A chap I know once informed me that "I like to shoot all my deer in the rut - the rut of where my car has just driven" and there's a lot in that as I don't think there is a simple answer for you other than "if you shoot them, you carry them."
 

rem284

Well-Known Member
man up. you cant beat getting the bike right to the beast. you can build bridges, make brash mats through boggy bits etc to get the bike further. This takes time and if you can justify spending the time its for you to decide. A pulley can be useful too
 

Vulpesvulpes

Well-Known Member
I am in the exact same predicament and i have come to the conclusion that a Highland pony may be the answer. Time to speak nicely to surrounding farmer?
 

Heym SR20

Well-Known Member
Have had a similar challenge on a large area of wind blown timber. Replanting was happening so they needed culling. There was no chance of getting any vehicle in. And far too tough to drag so it was a matter of cutting out the back straps and the haunches and loading them into a pack and carrying them out. There were Sea Eagles nesting close by. They would see us coming in, get up in the air and circle where the deer were. And at the shot they were down and would sit waiting to for you finish chopping things up.
 

Border

Well-Known Member
I am in the exact same predicament and i have come to the conclusion that a Highland pony may be the answer. Time to speak nicely to surrounding farmer?

That was going to be my suggestion as well. Don't know if there is anyone using ponies for lowland extraction?
 

arron

Well-Known Member
Have you not got a pal or 2 you can call on , if nothing else for your own safety , experience with extraction and atv driving would be a good advantage too !! You would be surprised where a quad would get in the right hands with a chainsaw aswell , good luck and welcome to real stalking ,,, haha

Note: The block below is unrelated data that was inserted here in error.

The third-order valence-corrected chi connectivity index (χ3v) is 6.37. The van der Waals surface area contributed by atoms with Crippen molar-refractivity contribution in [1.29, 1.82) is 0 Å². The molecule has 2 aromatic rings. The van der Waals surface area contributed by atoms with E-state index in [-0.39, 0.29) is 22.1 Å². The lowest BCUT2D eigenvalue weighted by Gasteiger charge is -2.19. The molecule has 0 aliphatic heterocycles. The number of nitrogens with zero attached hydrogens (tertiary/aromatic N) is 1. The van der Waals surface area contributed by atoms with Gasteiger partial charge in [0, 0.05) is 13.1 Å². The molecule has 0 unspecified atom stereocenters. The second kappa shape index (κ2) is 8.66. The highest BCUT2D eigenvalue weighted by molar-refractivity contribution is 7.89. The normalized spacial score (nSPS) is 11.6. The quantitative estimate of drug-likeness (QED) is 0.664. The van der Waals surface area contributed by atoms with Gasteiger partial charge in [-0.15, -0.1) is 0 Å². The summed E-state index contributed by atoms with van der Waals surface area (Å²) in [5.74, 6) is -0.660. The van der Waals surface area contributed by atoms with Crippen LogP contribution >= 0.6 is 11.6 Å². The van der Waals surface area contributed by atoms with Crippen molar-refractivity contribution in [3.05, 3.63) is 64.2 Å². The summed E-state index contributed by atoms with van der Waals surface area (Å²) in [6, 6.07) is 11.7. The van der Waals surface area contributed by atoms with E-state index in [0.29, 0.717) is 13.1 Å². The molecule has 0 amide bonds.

jubnut

Well-Known Member
Welcome to red deer. They are hard work.

You've got a capstan winch, a 4x4 and a polaris? if you can't sort it out between that lot get more people.
 
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MACKY

Well-Known Member
As said you've got all the right gear.
Chainsaw and some bridging ladders and your all set.
As for taking them out at night I think that's asking for trouble.
Leave them till the morning you've got all day to drag them out.
 

75

Well-Known Member
I'd be investing some time in clearing access for the polaris. If you've only got a 1km length which is the problem about then I'd be looking at creating a route through there so you could get your polaris or a quad from one end to the other - might not be a straight line and doesn't need be a fully made gravel roadway, but a weekend spend clearing some brash from around stumps etc and creating a route through would help massively. At least you could then see the stumps and avoid them. might be better done when the weather improves and everything dries out.